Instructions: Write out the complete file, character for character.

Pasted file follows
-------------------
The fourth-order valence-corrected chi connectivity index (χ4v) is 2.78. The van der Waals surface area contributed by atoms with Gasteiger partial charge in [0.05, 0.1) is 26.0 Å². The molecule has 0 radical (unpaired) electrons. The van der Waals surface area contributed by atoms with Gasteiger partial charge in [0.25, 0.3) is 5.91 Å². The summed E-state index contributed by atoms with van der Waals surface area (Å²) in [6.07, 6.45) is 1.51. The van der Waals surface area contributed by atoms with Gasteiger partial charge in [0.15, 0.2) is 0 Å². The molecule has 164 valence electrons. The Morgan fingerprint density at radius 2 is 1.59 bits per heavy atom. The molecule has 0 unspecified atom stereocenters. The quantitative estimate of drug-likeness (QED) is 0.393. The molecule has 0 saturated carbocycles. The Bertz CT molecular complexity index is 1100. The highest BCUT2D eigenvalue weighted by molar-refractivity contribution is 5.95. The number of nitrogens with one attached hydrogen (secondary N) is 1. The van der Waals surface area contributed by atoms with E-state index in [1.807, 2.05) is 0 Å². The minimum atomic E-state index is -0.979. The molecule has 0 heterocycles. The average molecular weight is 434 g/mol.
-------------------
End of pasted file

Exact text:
The fourth-order valence-corrected chi connectivity index (χ4v) is 2.78. The van der Waals surface area contributed by atoms with Gasteiger partial charge in [0.05, 0.1) is 26.0 Å². The molecule has 0 radical (unpaired) electrons. The van der Waals surface area contributed by atoms with Gasteiger partial charge in [0.25, 0.3) is 5.91 Å². The summed E-state index contributed by atoms with van der Waals surface area (Å²) in [6.07, 6.45) is 1.51. The van der Waals surface area contributed by atoms with Gasteiger partial charge in [0.15, 0.2) is 0 Å². The molecule has 164 valence electrons. The Morgan fingerprint density at radius 2 is 1.59 bits per heavy atom. The molecule has 0 unspecified atom stereocenters. The quantitative estimate of drug-likeness (QED) is 0.393. The molecule has 0 saturated carbocycles. The Bertz CT molecular complexity index is 1100. The highest BCUT2D eigenvalue weighted by molar-refractivity contribution is 5.95. The number of nitrogens with one attached hydrogen (secondary N) is 1. The van der Waals surface area contributed by atoms with E-state index in [1.807, 2.05) is 0 Å². The minimum atomic E-state index is -0.979. The molecule has 0 heterocycles. The average molecular weight is 434 g/mol.